Of course, the role of the system should be largely informational, not "playing doctor" in emergency situations--we fully recognize that we cannot expect to cure people over just a voice mail system. The hope is that by making access to health information much easier, we can catch milder problems before they develop into emergencies, and in cases of real emergencies, the best we can do is to advise seeking in-person care at a clinic or hospital as soon as possible. In the future, we plan to tie the voice forum to existing physical activities, such as regular "camp runs" of van visits staffed by doctors and nurses from participating local hospitals and clinics.

Let us also briefly discuss how the other challenges (discussed earlier) facing traditional maternal health awareness projects are addressed by the proposed system. The fidelity loss problem of traditional cascaded training model is addressed by the voice forum's ability of directly connecting questioners and expert answerers. In addition, the voice forum database itself can become a good training tool, as mid-level responders can increasingly familiarize themselves with the types of questions and expert answers being exchanged, so that they become increasingly capable of "filtering" the questions first, further reducing the burden on the experts whose times are most valuable.

The need to avoid relying too much on traditional one-size-fits-all broadcasts (including approaches like distributing brochures) that cannot effectively address diverse local customs and concerns is addressed by the fact that the information exchange in our voice forum is on the one hand driven by real-life queries from villagers, and is on the other hand driven by professionals with the greatest local practice experience. (Our system also allows discussions of important issues that are not strictly health-related, such as women's rights, alcohol abuse (by husbands), and girl child's education.)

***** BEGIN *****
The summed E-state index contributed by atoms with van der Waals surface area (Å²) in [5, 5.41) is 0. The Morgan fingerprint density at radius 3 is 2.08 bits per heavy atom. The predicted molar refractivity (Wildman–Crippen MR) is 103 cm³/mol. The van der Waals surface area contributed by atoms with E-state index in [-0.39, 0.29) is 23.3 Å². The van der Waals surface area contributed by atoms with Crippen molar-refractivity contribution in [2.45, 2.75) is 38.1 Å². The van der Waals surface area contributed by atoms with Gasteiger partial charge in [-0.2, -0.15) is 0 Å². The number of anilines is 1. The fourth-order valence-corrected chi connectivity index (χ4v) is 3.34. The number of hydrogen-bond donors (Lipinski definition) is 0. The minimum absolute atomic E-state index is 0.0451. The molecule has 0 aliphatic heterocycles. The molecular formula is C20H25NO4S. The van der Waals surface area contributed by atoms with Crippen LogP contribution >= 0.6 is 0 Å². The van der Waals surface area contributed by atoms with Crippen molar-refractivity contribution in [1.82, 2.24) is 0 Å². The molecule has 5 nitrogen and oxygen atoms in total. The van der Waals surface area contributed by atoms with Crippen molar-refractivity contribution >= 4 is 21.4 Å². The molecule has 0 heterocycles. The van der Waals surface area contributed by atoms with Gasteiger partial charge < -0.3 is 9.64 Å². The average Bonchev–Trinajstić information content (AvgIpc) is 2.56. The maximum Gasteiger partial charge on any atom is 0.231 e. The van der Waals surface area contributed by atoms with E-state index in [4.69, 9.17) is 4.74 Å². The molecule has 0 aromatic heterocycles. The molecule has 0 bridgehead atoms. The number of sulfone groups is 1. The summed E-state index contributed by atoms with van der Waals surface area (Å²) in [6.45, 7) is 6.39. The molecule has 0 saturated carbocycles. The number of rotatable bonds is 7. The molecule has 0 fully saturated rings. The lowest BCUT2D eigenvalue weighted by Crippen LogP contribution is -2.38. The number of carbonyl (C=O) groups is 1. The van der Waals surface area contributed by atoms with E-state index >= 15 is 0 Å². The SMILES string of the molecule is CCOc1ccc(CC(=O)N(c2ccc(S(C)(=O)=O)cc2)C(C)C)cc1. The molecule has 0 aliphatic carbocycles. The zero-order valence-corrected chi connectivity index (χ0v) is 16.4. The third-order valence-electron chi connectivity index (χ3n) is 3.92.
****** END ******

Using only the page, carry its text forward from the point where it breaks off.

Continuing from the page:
The need to avoid using complex and expensive technologies that are inappropriate for a largely illiterate population is addressed by the fact that the only equipment the villagers would need to access our system is simple voice phones. Furthermore, the underlying technology powering the voice servers is such that the infrastructure serving the voice forum can be scaled cheaply, easily and gradually (if necessary). Our hope is that one day, we will be running a large network of these voice servers, buzzing 24 hours a day with queries and answers coming into the system from everywhere, ranging from villagers of the remotest locales to professionals from the most prestigious institutions, constantly serving a large population that need help the most.

About Project

Problem: What problem is this project trying to address?

The primary problem that our system addresses is lack of easy and regular access to healthcare information that is timely and locally relevant (or even personal). Many of the customs and misconceptions that need to be addressed are not necessarily widely known or practiced elsewhere so one-size-fits-all mediums, such as pamphlets and radio broadcasts, rarely adequately address such misconceptions or concerns. The problem is exacerbated by poverty, poor infrastructure (including transportation and means of communication), and a conservative culture that has aspects that make it difficult for women to independently seek care. Traditional approaches such as "cascaded training" tend to lose fidelity and insulate the experts from those they serve. Traditional technology-centric approaches are handicapped by the low literacy rates of our target population, these solutions' high costs, and (again) lack of infrastructure support.
About You
Organization:
Digital StudyHall
Visit website
Section 1: About You
First Name

Randolph

Last Name

Wang

Organization

Digital StudyHall

Country

, UP

Are you an individual between the ages of 18 and 35 who would like to apply for a nine month Young Champions Program mentored by an Ashoka Fellow?

No

Section 2: About Your Organization
Organization Name

Digital StudyHall

Organization Phone

+91 0522 4027694

Organization Address

C-3/67 Vipul Khand 3, Gomti Nagar, Lucknow 226010, UP, India

Organization Country

, UP

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Your idea
Country your work focuses on

, UP

Innovation
What makes your idea unique?